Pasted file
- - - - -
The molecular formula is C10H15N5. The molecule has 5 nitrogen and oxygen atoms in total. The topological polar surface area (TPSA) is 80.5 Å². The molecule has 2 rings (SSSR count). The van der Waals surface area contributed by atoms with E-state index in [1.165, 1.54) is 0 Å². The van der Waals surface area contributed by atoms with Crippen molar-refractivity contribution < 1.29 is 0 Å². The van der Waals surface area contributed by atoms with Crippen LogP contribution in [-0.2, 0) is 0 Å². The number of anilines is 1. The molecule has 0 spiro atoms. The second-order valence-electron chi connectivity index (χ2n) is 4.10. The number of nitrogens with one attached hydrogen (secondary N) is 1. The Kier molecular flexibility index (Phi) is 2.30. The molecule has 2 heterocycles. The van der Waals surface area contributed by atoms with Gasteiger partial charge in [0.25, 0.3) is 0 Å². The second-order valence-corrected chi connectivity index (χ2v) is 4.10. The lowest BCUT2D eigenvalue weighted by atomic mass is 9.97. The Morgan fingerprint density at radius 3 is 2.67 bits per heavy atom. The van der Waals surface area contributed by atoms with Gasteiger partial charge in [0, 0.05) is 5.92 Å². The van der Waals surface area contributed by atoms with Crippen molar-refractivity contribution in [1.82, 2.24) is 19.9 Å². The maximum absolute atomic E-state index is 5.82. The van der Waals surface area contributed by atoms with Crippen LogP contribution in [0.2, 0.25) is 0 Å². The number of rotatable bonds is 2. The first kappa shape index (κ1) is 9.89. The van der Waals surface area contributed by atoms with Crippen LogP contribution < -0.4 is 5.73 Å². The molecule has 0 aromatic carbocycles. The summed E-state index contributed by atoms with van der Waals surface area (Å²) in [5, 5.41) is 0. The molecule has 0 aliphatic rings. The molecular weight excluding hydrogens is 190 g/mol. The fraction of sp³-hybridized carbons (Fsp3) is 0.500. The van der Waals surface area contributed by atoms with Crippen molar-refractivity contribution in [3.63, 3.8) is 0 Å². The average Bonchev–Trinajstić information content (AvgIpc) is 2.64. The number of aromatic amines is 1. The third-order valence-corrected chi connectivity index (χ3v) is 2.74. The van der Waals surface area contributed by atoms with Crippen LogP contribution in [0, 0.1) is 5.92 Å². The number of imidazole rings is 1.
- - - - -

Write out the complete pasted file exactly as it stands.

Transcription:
The molecular formula is C10H15N5. The molecule has 5 nitrogen and oxygen atoms in total. The topological polar surface area (TPSA) is 80.5 Å². The molecule has 2 rings (SSSR count). The van der Waals surface area contributed by atoms with E-state index in [1.165, 1.54) is 0 Å². The van der Waals surface area contributed by atoms with Crippen molar-refractivity contribution < 1.29 is 0 Å². The van der Waals surface area contributed by atoms with Crippen LogP contribution in [-0.2, 0) is 0 Å². The number of anilines is 1. The molecule has 0 spiro atoms. The second-order valence-electron chi connectivity index (χ2n) is 4.10. The number of nitrogens with one attached hydrogen (secondary N) is 1. The Kier molecular flexibility index (Phi) is 2.30. The molecule has 2 heterocycles. The van der Waals surface area contributed by atoms with Gasteiger partial charge in [0.25, 0.3) is 0 Å². The second-order valence-corrected chi connectivity index (χ2v) is 4.10. The lowest BCUT2D eigenvalue weighted by atomic mass is 9.97. The Morgan fingerprint density at radius 3 is 2.67 bits per heavy atom. The van der Waals surface area contributed by atoms with Gasteiger partial charge in [0, 0.05) is 5.92 Å². The van der Waals surface area contributed by atoms with Crippen molar-refractivity contribution in [1.82, 2.24) is 19.9 Å². The maximum absolute atomic E-state index is 5.82. The van der Waals surface area contributed by atoms with Crippen LogP contribution in [0.2, 0.25) is 0 Å². The number of rotatable bonds is 2. The first kappa shape index (κ1) is 9.89. The van der Waals surface area contributed by atoms with Crippen LogP contribution < -0.4 is 5.73 Å². The molecule has 0 aromatic carbocycles. The summed E-state index contributed by atoms with van der Waals surface area (Å²) in [5, 5.41) is 0. The molecule has 0 aliphatic rings. The molecular weight excluding hydrogens is 190 g/mol. The fraction of sp³-hybridized carbons (Fsp3) is 0.500. The van der Waals surface area contributed by atoms with Crippen molar-refractivity contribution in [3.63, 3.8) is 0 Å². The average Bonchev–Trinajstić information content (AvgIpc) is 2.64. The number of aromatic amines is 1. The third-order valence-corrected chi connectivity index (χ3v) is 2.74. The van der Waals surface area contributed by atoms with Crippen LogP contribution in [0, 0.1) is 5.92 Å². The number of imidazole rings is 1.